Yemen's Migrant Networks as Critical Factor in Political Opposition to the Imamate

Persistent Link:
http://hdl.handle.net/10150/294039
Title:
Yemen's Migrant Networks as Critical Factor in Political Opposition to the Imamate
Author:
Hertzman, Rachel
Issue Date:
2013
Publisher:
The University of Arizona.
Rights:
Copyright © is held by the author. Digital access to this material is made possible by the University Libraries, University of Arizona. Further transmission, reproduction or presentation (such as public display or performance) of protected items is prohibited except with permission of the author.
Abstract:
Nineteenth and twentieth century migratory networks had a formative, yet unrecognized, impact in the lead-up to the 1962 establishment of the Yemen Arab Republic. Migrants from Northern Yemen to Aden built discursive spaces for contesting economic and political oppression that served as a foundation for later channels of political dissidents and reformists to oppose the Imamic regime, often walking a tightrope between their own calls for reform and the interests of foreign state actors. Those spaces were preserved in the later development of similar networks after 1962 and paved the way for generations of migrants to contest or advance reigning economic and social orders via labor migration to oil-rich states.
Type:
text; Electronic Thesis
Keywords:
Near Eastern Studies
Degree Name:
M.A.
Degree Level:
masters
Degree Program:
Graduate College; Near Eastern Studies
Degree Grantor:
University of Arizona
Advisor:
Hudson, Leila

Full metadata record

DC FieldValue Language
dc.language.isoenen_US
dc.titleYemen's Migrant Networks as Critical Factor in Political Opposition to the Imamateen_US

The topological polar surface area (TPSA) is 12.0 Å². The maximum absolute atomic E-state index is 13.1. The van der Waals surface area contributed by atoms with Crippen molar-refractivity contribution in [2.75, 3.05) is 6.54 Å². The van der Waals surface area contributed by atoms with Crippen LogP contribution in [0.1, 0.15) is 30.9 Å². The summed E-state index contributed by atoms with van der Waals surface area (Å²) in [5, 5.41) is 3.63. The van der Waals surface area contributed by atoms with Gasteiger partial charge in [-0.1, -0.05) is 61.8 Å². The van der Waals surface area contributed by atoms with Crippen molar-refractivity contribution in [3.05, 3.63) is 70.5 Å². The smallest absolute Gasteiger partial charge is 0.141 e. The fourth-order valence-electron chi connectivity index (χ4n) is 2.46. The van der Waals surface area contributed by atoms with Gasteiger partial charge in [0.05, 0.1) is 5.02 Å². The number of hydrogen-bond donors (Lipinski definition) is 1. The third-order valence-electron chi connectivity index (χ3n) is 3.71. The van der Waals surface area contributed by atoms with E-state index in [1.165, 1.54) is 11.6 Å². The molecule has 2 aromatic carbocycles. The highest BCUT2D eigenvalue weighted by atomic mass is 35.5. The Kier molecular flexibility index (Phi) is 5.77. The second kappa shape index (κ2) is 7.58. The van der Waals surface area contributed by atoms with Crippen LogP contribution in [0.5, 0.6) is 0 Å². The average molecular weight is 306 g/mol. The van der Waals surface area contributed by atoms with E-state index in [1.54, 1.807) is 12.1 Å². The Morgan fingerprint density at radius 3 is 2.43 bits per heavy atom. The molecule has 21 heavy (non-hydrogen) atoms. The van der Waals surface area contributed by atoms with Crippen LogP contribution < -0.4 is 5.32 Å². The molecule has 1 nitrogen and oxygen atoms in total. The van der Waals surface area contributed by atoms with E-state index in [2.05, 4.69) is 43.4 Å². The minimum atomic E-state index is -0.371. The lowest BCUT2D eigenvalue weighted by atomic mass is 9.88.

dc.creatorHertzman, Rachelen_US
dc.contributor.authorHertzman, Rachelen_US
dc.date.issued2013-
dc.publisherThe University of Arizona.en_US
dc.rightsCopyright © is held by the author. Digital access to this material is made possible by the University Libraries, University of Arizona. Further transmission, reproduction or presentation (such as public display or performance) of protected items is prohibited except with permission of the author.en_US
dc.description.abstractNineteenth and twentieth century migratory networks had a formative, yet unrecognized, impact in the lead-up to the 1962 establishment of the Yemen Arab Republic. Migrants from Northern Yemen to Aden built discursive spaces for contesting economic and political oppression that served as a foundation for later channels of political dissidents and reformists to oppose the Imamic regime, often walking a tightrope between their own calls for reform and the interests of foreign state actors. Those spaces were preserved in the later development of similar networks after 1962 and paved the way for generations of migrants to contest or advance reigning economic and social orders via labor migration to oil-rich states.en_US
dc.typetexten_US
dc.typeElectronic Thesisen_US
dc.subjectNear Eastern Studiesen_US
thesis.degree.nameM.A.en_US
thesis.degree.levelmastersen_US
thesis.degree.disciplineGraduate Collegeen_US
thesis.degree.disciplineNear Eastern Studiesen_US
thesis.degree.grantorUniversity of Arizonaen_US
dc.contributor.advisorHudson, Leilaen_US
dc.contributor.committeememberFarwaneh, Samiraen_US
dc.contributor.committeememberLucas, Scotten_US
dc.contributor.committeememberMarston, Sallieen_US
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